Feb. 1, 2007
Dear RER: I've been receiving your magazine for 20+ years. It's one of the few trade magazines that I religiously read every month.


Dear RER:

I've been receiving your magazine for 20+ years. It's one of the few trade magazines that I religiously read every month.

You may be aware but there are several significant safety issues with the lower left picture on the “Contents” page of the December issue of RER magazine. Issues in this picture include lack of a protective system, no means of access and egress, and the positioning of the spoil pile relative to the excavation. About a hundred workers are killed each year in trenches. Several thousand workers are seriously injured.
David V. Dow
Memphis, Tenn.


Editors' note: We are also very concerned with safety and thank you for calling this to our attention.


Dear RER:

The references to “lean” in the From the Editor column in your December issue were interesting and important. The application of Lean in our industry is producing stunning results not possible with current practice. For example, the number of accidents on projects managed on a lean basis is routinely 30 percent fewer than on normal projects and we have well-supported reports of 50-percent reductions. Your readers can learn more about lean in construction through the Lean Construction Institute at www.leanconstruction.org. At www.leanconstruction.org/files your readers can find a folder of Introductory Readings and material from a variety of meetings.

The presentations of the 8th Annual Lean Construction Congress and related MP3 audio files are a great place to start. The link is the second item in the Table of Contents. Another source is the International Group for Lean Construction www.iglc15.org, which meets annually, with the next meeting set for July in Michigan.
Gregory Howell, P.E.
Lean Construction Institute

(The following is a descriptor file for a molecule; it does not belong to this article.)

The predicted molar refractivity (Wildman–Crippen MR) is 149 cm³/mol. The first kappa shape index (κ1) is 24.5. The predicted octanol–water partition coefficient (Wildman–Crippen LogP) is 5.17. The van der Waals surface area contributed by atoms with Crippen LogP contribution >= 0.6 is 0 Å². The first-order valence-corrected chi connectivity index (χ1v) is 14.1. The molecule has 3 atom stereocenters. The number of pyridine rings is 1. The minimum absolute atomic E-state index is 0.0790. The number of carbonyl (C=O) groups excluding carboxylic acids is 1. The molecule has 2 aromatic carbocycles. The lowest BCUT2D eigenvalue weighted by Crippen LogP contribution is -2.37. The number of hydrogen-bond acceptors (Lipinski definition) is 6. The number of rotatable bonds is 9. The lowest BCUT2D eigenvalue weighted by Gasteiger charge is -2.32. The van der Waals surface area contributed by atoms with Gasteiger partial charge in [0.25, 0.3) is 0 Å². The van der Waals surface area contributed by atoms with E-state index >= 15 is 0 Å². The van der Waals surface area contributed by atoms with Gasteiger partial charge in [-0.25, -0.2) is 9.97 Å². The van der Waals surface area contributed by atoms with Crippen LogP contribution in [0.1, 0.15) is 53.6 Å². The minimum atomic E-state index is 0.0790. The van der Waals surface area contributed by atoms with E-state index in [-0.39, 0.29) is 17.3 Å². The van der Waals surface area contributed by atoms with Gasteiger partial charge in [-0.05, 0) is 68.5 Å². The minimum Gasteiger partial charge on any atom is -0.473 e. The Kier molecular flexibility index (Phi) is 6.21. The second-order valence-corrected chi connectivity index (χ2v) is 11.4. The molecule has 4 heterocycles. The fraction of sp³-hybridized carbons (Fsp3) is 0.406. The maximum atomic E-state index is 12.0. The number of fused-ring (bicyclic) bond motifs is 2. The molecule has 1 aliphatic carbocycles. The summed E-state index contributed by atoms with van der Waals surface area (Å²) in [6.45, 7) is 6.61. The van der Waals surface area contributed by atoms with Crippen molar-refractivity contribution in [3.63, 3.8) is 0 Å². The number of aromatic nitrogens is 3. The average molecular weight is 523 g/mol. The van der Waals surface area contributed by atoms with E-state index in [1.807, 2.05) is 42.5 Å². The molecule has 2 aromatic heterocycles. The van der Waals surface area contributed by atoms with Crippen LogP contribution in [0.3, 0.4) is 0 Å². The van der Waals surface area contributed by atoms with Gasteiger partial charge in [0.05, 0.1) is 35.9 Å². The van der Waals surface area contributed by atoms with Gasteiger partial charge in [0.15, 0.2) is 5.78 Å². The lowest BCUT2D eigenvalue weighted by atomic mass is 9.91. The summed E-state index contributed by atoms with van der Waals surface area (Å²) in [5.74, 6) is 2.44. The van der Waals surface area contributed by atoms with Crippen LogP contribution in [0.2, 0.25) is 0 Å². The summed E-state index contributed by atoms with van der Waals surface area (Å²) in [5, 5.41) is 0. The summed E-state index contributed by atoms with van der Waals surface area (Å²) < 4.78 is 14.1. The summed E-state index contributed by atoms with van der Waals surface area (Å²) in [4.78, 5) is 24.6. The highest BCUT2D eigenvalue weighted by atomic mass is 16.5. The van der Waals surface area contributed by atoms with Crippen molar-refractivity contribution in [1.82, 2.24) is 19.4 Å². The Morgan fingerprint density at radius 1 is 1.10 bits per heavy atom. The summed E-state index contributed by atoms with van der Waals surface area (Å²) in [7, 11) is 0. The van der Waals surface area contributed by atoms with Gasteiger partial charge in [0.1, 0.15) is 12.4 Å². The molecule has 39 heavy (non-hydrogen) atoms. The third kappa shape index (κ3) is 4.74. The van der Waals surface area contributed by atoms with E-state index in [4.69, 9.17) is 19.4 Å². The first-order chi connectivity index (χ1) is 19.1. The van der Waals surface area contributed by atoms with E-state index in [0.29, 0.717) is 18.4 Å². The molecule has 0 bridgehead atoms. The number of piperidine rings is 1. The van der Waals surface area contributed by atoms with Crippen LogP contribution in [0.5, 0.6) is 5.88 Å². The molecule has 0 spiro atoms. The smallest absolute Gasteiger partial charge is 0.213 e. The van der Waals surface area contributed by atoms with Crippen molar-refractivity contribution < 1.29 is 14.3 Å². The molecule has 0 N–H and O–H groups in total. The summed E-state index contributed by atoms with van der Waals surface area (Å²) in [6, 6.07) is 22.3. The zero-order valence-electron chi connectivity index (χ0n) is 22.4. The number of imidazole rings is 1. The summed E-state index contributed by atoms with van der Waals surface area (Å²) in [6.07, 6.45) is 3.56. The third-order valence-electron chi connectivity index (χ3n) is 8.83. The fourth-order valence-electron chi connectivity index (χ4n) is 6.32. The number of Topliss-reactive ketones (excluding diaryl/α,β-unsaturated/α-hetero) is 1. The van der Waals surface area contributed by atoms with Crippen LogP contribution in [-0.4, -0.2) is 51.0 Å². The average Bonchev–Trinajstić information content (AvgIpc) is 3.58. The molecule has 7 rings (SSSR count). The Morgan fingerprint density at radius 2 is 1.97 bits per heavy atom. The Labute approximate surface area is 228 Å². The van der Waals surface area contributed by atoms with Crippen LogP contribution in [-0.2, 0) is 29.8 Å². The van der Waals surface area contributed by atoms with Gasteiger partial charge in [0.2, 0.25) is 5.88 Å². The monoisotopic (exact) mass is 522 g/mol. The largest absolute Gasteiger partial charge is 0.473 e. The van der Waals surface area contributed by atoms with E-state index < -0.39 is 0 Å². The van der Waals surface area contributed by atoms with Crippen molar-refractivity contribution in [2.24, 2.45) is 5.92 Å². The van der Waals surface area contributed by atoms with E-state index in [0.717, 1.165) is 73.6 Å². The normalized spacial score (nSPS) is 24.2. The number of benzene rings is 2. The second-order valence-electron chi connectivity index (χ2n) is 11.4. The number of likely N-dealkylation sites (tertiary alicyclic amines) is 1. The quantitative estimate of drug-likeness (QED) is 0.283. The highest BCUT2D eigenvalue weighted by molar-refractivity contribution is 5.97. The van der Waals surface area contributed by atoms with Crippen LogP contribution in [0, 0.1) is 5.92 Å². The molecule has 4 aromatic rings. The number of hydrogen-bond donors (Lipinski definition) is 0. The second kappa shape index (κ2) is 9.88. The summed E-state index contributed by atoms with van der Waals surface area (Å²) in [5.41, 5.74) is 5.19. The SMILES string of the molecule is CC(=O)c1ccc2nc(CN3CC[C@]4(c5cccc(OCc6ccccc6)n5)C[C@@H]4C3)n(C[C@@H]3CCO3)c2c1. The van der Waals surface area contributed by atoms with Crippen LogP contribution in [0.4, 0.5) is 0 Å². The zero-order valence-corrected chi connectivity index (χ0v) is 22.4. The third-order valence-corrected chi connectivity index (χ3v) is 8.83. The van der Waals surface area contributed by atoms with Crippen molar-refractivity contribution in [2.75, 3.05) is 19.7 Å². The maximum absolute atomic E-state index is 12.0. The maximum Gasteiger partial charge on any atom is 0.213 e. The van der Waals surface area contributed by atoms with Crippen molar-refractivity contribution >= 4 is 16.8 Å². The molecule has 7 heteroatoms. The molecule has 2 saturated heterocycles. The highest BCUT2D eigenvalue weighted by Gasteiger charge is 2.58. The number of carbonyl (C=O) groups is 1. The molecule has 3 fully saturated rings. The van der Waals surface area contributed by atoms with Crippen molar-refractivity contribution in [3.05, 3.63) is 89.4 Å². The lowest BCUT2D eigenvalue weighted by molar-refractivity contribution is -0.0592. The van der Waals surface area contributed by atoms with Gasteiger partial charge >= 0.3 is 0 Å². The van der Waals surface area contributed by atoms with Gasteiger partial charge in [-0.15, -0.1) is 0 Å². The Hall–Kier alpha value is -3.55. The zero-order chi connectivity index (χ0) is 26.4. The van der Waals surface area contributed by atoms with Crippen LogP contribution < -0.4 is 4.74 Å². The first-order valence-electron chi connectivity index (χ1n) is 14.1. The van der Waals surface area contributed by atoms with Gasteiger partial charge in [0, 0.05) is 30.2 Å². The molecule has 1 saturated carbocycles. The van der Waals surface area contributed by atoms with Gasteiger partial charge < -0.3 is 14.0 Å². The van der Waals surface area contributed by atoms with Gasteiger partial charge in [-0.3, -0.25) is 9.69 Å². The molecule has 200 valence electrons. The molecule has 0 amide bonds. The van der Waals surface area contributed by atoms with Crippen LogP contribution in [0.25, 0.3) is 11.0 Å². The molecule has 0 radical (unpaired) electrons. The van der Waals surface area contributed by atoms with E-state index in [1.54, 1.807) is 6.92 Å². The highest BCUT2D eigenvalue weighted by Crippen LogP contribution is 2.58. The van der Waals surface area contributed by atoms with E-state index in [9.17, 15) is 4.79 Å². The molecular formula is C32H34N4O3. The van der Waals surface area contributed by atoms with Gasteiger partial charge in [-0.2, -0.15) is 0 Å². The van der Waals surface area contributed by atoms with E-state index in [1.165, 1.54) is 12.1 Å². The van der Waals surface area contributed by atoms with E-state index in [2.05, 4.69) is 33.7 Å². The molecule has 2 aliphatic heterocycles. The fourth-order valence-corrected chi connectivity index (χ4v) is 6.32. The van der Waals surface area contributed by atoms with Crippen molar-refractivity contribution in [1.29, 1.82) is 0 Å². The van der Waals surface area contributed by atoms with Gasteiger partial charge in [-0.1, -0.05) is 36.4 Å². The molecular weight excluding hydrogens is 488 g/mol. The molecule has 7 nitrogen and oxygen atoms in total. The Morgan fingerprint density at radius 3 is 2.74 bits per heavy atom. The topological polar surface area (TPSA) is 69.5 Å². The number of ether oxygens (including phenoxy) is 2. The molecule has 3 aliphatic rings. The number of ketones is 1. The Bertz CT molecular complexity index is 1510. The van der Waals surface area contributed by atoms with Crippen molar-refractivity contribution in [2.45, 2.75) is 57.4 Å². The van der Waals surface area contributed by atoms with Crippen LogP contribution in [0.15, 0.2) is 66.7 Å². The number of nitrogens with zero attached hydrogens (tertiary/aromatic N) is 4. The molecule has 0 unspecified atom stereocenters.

Louisville, Co.


Dear RER:

I enjoyed your article “Mirror, Mirror on the Wall” in the February issue. Within our organization we offer many training sessions illustrating the exact same ideas about the customer's perception. I especially enjoyed your mention of the torn seat with the duct tape repair kit installed and the appearance of employees. We stress to our employees the importance of quality product, professional image and a positive attitude about the customer. There's only one chance to make a first impression.

An idea I always share with employees is that customers generally rent for one reason. It has nothing to do with our time utilization or financial goals. Our customers have a job to complete, allowing them to provide financial support for their families. If the customer perceives our organization as a contributor to his or her financial success, pricing becomes less of an issue and a partnership develops. And the opposite applies.

Despite efforts to minimize them, equipment failures are inevitable. But a customer receiving a quality product, delivered on time, by a courteous employee will be much more tolerant of a failure. And in the event of a failure, our organization best be prepared to react in a minimum amount of time.

My teams have enjoyed great success in the Southeast market and we believe that our commitment to customer service is the key. And we truly believe that service begins long before the phone ever rings.
Joe Foster
Southeast Region Vice President
RSC Equipment Rental
Marietta, GA 30066

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